Assuming you had stock front disc with the Porterfields and had pad longevity issues.....
you're now increasing the heat "sink" and pad footprint significantly over what you were using.
Footprint is what figures heavily into pad longevity. (that and the temp characteristics of the
friction compound)

I don't see a huge issue (or any issue at all) really.
Maybe if you were +4000 lbs and trying to slow down constantly from 160/170.....

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post #7 of 9 (permalink) Old 07-26-2019, 03:51 PM
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For me there is more than just stopping power involved in the decision. I used Hawk Black on the hobby stock and the Miata. They are lower cost compared to other racing brake pads (IIRC under $200/set) and last a while. I like the initial bite and the modulation fit my braking style. The pad a driver likes best is usually the one that fits the driving style better. I'm a stabber then modulate kind of guy.

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post #8 of 9 (permalink) Old 07-27-2019, 08:30 AM
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I haven't experimented much with pads on my '68, I break it too often!

Started tracking a '19 gt350, and while part of this is the the sheer mass of the brakes, the Raybestos ST43 is an awesome value so far... i've got roughly 10 hours of track time on them and have used 3mm of the 10mm pad so far... not sure that compound would be enough for hoosiers, but may be worth trying... it's an endurance compound, but has no problem locking up cup2's or NT01's so far.. I am more about track time per dollar than squeezing every last second out of the car, so haven't even tried the super sticky tires yet...

For reference, i'm running 1:40's at Gingerman, which I believe isn't far off the american iron lap times there. So i don't think i'm babying the car much.

I had negative experience with Gloc compounds on my 2014 GT track pack, burned up toooooo fast and left tons of deposits. In fairness, I stopped trying to make them work with the R16's, so maybe the R18's could work well, but either way they burned up over 1mm per track day so not a good value.. IMO... they are same as carbotech from what I understand.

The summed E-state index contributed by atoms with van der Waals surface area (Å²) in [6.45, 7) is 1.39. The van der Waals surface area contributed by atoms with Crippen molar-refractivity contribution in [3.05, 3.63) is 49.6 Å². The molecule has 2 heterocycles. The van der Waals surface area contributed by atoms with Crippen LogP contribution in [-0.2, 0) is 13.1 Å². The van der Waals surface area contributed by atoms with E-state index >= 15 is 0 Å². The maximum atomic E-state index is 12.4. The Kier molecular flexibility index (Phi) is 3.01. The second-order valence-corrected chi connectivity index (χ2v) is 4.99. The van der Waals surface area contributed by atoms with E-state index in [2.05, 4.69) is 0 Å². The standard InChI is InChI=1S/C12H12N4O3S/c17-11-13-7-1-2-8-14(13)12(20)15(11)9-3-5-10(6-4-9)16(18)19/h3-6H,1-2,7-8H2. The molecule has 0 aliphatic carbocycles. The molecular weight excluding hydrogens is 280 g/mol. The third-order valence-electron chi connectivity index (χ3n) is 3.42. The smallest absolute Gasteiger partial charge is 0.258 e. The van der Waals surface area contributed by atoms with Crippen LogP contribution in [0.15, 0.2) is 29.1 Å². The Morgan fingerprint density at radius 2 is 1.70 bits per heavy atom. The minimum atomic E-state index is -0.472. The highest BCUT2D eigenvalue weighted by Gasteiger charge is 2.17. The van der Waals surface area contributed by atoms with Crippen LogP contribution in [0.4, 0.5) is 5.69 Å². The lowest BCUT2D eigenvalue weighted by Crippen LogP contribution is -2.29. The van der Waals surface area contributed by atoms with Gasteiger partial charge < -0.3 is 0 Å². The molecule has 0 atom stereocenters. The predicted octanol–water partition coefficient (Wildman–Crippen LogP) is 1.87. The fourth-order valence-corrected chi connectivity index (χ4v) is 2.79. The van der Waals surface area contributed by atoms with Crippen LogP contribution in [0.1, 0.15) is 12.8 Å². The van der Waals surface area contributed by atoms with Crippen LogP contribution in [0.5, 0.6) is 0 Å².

Good luck finding something you like!
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post #9 of 9 (permalink) Old 08-12-2019, 03:56 PM
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Quote:
Originally Posted by Mutang View Post
The new setup, never run, is wildwood wilwood superlite 6r piston on the front and wildwood dynalite 4 piston in the back. The rotors are cross drilled iron 12.19X1.25 F and 11.75X1.25 R. Petals are willwood as well with 7/8 MC front and rear with a balance bar on the pedals and a restrictor valve in the back line that I can adjust while I drive if needed.
Take a look at the Wilwood BP-30 pads for track only. I've driven a lot of Wilwood pad compounds (Poly E's, Poly B's, BP-20, 30 and 40's) and the BP-30 is my favorite. They have much better modulation than a BP-40 and handle high heat like a track pad should. I typically do time trials competitions with them so I don't usually do more than 3-4 hot laps a session but they last me quite a while.

They also work great cold but I'd try to minimize the amount of driving done on cold pads (e.g. avoid street or autocross style driving) as when cold they wear faster and will wear the rotor faster.